D day

Today was Diagnosis Day. Today I learned what I feared, but what I expected. I have breast cancer. Typing that is hard, saying it is worse.

The clinic at The Whittington was much busier than before. There was also a flipping tube strike today, so appointments were running late. Friends and family had offered to join me, but I’d had nearly two weeks for the shock of 28th December to subside and I knew I’d prefer to go to the appointment on my own. I’ve done some research and had my notebook ready to take notes, and all my questions prepared. Professional Alison kicked in.

I entered a surreal new world. In the busy clinic, there were lots of women, many wearing  turbans, hats and wigs. The atmosphere was palpable. Anxiety. Fear. Panic. How many other women there were getting their results today?
Bargain Hunt played on the wall mounted television as I waited. Not much of a distraction, but suitably bland and uncontentious.

In between all of this it becomes clear I will miss a critical meeting at work. Fortunately, my amazing work colleagues are all set to pick up for me. I text and email. Life goes on.

I met my consultant, Professor Vaidya. He told me in a straightforward way that I have breast cancer. I didn’t need to write that down. I’d remember that.

Then he’s talking about radiotherapy, and a new clinical trial, and surgery, and I need another ultrasound to check my lymph nodes today. So off I go to Imaging to get my pizza bleeper and wait for another scan.

The doctor shows me on the screen what he can see – I’m not at all squeamish (comes from having a mum who was a nurse) and I like to see and understand what is going on in my body. He’s happy that my lymph nodes look clear. Phew. This matters, because if cancer spreads from the breast it goes to lymph nodes first.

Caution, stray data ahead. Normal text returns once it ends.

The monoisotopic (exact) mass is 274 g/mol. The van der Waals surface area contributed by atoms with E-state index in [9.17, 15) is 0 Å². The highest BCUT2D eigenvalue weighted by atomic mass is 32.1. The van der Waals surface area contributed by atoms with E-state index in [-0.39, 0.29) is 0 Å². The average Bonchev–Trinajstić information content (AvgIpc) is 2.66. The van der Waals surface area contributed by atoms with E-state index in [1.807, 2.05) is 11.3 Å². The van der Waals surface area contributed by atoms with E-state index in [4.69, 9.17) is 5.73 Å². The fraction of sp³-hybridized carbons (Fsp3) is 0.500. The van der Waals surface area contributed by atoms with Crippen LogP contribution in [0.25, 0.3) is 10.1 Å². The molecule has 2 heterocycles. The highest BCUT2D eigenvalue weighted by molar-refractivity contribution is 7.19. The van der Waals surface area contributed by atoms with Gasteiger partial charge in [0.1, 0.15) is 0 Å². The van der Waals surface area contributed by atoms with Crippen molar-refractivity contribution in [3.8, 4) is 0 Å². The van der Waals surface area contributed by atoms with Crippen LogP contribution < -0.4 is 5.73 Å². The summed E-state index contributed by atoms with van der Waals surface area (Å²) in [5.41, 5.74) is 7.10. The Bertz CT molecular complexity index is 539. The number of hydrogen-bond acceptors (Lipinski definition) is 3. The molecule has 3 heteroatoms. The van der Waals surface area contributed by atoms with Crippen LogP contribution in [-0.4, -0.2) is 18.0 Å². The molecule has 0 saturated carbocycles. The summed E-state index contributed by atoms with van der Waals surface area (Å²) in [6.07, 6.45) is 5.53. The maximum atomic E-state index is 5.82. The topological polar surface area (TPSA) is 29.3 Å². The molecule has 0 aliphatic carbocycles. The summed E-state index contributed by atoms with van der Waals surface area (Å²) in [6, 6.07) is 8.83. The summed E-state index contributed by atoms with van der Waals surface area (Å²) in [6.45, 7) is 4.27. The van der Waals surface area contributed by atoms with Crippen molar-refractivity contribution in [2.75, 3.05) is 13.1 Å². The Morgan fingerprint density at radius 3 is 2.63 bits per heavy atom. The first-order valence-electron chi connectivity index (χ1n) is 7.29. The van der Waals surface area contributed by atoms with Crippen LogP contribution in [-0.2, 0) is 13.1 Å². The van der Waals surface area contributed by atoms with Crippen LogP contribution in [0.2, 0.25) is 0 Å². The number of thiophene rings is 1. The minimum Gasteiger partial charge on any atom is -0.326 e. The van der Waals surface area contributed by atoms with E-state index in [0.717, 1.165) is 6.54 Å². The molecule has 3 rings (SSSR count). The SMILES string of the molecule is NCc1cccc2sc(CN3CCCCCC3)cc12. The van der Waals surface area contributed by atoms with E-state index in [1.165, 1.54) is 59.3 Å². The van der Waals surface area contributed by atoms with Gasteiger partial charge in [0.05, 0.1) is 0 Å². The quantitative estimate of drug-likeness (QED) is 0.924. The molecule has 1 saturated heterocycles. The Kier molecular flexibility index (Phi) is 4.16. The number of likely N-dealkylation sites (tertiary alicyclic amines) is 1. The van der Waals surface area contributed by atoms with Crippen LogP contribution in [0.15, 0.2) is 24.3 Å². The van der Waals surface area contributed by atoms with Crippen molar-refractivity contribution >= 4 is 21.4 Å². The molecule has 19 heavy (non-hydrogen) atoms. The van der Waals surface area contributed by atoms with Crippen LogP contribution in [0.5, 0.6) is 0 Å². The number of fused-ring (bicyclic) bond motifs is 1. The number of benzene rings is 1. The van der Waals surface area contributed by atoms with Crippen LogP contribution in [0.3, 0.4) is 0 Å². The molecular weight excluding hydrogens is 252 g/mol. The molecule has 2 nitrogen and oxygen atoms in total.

So, back to the clinic and I met my breast care nurse, Elizabeth. She seems kind and well informed. She gave me a folder of information and pack of leaflets. Wow, I really am part of a process. I’m not unique, they’re telling women everyday that they have breast cancer and this is what happens. I take comfort from that. They know what they’re doing. I’m in good hands.

Then she says something that rocks me to my core. “I’ll be your nurse for the next five years”

The reality of my new normal hit me when she said that. I’m in a new tribe now. I have a new world view.

Then a moment that was funny and surreal – I think I’ll be grabbing on to these moments in the coming months. My professor asked if his medical students could examine me as apparently my breast cancer has presented in an unusual way. It feels like a benign lump, and there are no other symptoms, and it did not show on the initial mammogram. So, they file in to the room and they’re all encouraged to have a good look and feel of my boob.

Me, to the fresh faced, respectful students;  “It’s fine, please go ahead, have a feel, it will help your training”

One of the students; “Sorry if my hands are cold”

Professor to the students; “Now come on, you need to use both hands, right around there, to feel it. You see, many clinicians would not realise this was cancerous. No dimpling of the skin, no dents.”

Now I understand why my GP was so reassuring.


Finally I can leave the hospital. I phone my family. The hardest phone calls of my life. I text and email friends and work colleagues, friends text and call me. It’s overwhelming. It’s exhausting. But I’m also relieved. I’ve known since December 28th that I have cancer, I knew as I lay there looking at those ceiling tiles having that biopsy and the doctor made small talk. I’m relieved because now I know what I am dealing with. Now we can get on with it and get rid of those pesky cells that have gone crazy in my poor boob.





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